Individuals who have rare blood disorders that currently have no cure are keeping an eye on news coming out of the world of genetic engineering. When scientists gather to share their latest findings, it can be a source of hope for patients and their families who have been looking for some relief for their condition.
Attendees at the recent European Hematology Association Congress were the first to learn new results from a promising experiment that centers on CRISPR gene editing to combat rare diseases of a genetic origin.
The information is an update on one of the world’s longest-running experimental studies employing CRISPR, which began human trials back in 2019 to look for a cure for sickle cell disease and beta thalassemia, which are rare blood disorders for which we do not currently have a cure.
Harnessing CRISPR Gene Editing to Combat Genetic Disease
Clustered Regularly Interspaced Short Palindromic Repeats or CRISPR is a technology that scientists Sam Sternberg and Jennifer Doudna reported on in a ground-breaking study in Science in 2012. With CRISPR gene editing, you can actually make changes to a person’s cells and then reinfuse them into the body to tackle a disorder that has a genetic mutation.
Promising Results Using CRISPR Against Rare Disorders
Scientists from Vertex, a biotechnology company, launched human trials for their treatment based on CRISPR gene editing in 2019, aiming to cure beta thalassemia and sickle cell disease, which are disorders people inherit.
Using CRISPR, the researchers removed samples from patients and made a genetic change to boost the amount of fetal hemoglobin in their red blood cells. These stem cells are reinfused into the patient. According to New Atlas, “the first two patients treated were essentially cured within months, but questions over long-term efficacy remained.” In a follow-up, the scientists reported that 22 patients demonstrating complete success, and of those, seven patients continued to see the same level of efficacy from the treatment.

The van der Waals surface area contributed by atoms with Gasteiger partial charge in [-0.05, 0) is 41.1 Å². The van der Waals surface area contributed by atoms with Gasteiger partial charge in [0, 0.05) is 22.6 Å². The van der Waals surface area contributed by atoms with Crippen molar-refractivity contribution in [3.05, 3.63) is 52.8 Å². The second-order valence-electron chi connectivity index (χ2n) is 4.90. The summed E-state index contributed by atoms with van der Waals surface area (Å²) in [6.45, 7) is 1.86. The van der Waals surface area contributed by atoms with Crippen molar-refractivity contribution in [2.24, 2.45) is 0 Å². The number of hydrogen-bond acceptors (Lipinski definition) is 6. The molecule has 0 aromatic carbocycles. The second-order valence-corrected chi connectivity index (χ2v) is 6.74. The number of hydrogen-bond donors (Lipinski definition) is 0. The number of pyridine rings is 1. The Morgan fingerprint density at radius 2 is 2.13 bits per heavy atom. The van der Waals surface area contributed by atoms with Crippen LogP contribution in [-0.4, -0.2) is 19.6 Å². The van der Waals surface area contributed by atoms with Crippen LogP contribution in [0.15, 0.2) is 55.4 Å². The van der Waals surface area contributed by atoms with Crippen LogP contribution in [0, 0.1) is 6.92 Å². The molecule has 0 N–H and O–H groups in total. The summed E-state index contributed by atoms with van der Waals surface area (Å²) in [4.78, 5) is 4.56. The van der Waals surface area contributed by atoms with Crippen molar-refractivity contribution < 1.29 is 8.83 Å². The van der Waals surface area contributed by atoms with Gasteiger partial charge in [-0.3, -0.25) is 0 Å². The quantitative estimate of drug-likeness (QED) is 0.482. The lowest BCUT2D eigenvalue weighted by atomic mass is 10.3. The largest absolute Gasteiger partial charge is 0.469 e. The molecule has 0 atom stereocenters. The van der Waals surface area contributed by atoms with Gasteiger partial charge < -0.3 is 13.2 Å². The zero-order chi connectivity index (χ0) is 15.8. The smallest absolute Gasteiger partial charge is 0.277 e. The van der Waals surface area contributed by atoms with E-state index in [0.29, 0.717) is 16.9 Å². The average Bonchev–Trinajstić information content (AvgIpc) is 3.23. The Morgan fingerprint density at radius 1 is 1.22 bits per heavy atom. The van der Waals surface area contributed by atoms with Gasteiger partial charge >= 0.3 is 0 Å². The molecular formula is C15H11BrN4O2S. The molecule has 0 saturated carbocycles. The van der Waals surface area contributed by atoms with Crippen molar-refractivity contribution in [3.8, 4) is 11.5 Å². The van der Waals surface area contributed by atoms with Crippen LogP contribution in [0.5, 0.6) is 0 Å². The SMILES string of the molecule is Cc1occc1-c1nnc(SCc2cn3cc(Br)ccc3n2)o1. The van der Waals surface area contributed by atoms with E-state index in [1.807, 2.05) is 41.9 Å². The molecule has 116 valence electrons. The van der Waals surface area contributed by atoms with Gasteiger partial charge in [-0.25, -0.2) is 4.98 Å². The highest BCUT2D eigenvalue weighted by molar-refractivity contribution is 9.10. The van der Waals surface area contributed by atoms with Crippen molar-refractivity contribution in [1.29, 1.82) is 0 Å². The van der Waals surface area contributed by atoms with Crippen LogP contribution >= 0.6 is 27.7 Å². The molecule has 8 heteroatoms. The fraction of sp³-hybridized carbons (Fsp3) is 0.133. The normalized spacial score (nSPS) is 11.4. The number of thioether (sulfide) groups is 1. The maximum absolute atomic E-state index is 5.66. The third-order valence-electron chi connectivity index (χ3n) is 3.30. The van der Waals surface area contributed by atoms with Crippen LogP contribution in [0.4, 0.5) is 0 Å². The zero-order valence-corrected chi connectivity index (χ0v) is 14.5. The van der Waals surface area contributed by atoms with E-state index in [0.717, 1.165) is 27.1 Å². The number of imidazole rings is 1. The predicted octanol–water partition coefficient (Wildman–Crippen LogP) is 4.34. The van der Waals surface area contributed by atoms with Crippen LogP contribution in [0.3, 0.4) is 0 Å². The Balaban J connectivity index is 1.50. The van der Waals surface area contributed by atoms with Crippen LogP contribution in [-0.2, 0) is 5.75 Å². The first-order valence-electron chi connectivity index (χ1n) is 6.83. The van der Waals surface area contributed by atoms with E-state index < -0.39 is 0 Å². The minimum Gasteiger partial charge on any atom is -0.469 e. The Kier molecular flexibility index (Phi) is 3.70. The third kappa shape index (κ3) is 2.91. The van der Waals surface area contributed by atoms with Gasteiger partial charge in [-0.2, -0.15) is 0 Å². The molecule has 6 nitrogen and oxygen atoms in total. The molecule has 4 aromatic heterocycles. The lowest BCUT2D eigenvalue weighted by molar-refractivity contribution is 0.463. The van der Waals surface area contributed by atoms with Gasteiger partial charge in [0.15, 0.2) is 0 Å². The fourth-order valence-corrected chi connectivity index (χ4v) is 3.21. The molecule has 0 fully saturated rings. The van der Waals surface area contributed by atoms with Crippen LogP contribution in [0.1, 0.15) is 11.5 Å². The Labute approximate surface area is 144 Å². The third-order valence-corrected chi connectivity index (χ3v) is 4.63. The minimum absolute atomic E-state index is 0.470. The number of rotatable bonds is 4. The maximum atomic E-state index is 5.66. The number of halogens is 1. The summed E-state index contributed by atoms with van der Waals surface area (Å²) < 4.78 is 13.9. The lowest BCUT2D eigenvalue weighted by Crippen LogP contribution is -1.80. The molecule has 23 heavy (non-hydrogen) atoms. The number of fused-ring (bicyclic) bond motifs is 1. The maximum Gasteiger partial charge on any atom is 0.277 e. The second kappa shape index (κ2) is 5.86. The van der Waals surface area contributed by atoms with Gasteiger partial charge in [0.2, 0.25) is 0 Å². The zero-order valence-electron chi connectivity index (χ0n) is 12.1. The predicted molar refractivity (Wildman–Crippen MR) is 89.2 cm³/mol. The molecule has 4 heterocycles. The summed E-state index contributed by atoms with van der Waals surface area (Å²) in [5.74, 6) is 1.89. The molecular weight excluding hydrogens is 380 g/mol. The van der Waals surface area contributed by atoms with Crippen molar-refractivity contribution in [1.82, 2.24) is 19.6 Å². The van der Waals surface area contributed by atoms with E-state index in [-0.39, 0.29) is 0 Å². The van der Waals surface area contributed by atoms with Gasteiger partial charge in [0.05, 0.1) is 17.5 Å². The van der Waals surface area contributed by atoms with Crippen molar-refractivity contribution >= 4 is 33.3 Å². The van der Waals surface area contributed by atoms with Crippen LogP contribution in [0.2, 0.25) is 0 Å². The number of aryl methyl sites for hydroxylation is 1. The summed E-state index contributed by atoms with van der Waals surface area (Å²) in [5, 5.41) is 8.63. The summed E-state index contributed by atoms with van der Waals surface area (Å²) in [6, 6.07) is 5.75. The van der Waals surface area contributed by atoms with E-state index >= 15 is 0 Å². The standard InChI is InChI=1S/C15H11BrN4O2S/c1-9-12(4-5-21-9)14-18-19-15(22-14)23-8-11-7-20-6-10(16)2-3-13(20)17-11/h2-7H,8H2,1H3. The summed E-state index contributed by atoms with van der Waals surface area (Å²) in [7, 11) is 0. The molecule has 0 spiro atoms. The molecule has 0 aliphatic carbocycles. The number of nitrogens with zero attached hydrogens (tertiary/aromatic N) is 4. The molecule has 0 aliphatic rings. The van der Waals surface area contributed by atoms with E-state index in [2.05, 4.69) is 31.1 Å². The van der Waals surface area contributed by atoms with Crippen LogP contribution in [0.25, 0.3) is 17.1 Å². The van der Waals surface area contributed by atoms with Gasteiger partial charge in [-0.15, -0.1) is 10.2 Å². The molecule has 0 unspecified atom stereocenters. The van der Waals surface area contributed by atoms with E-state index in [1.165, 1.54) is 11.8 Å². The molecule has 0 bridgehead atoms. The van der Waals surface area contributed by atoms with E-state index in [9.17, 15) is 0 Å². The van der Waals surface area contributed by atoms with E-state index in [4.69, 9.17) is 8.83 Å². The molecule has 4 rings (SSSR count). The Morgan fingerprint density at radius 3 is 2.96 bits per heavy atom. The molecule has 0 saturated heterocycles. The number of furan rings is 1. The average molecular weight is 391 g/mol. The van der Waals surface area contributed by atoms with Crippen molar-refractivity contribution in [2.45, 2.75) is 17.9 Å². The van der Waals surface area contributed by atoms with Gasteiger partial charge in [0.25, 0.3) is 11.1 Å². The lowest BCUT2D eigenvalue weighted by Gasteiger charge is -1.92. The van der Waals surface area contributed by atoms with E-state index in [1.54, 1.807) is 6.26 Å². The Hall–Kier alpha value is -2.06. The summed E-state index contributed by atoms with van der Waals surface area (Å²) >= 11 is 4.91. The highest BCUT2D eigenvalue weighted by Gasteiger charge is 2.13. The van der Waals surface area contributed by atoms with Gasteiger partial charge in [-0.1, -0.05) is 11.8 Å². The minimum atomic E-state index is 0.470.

In their report, the scientists noted that 42 out of 44 patients with transfusion-dependent beta thalassemia were cured to the point that they no longer require blood transfusion treatments. Two of the patients did still need to receive blood transfusions, but they had 75% and 89% reductions in how much they needed to be transfused, which are promising results, to be sure.
The information presented at the European Hematology Association Congress on this work with CRISPR is not yet published in a peer-reviewed scientific journal, so more work is needed, along with examination by other scientists to check on the validity of the results so far.
But with good results in so many patients as reported EHAC, it looks like patients with the rare blood diseases may eventually find a true cure that keeps them from needing to undergo blood transfusions to lead a healthier life.
Potential Approval for Public Use of Exa-Cel in the United States
Keep in mind that medical research can be a slow and painstaking process. It tends to involve multiple clinical trials, with oversight from government regulators along with other scientists evaluating work as reported in peer-reviewed journals.
In the case of exa-cell, New Atas reports that the United States Food and Drug Administration has approved Fast Track designation for this therapy. Vertex indicated it wants to submit exa-cel for market approval to the FDA by the end of 2022.
If the FDA does authorize exa-cel, it will be the first time the U.S. has approved of a treatment based on CRISPR gene editing. So, to stay on top of developments in FDA oversight on exa-cel and its potential use in the coming year, stay tuned to this space for updates.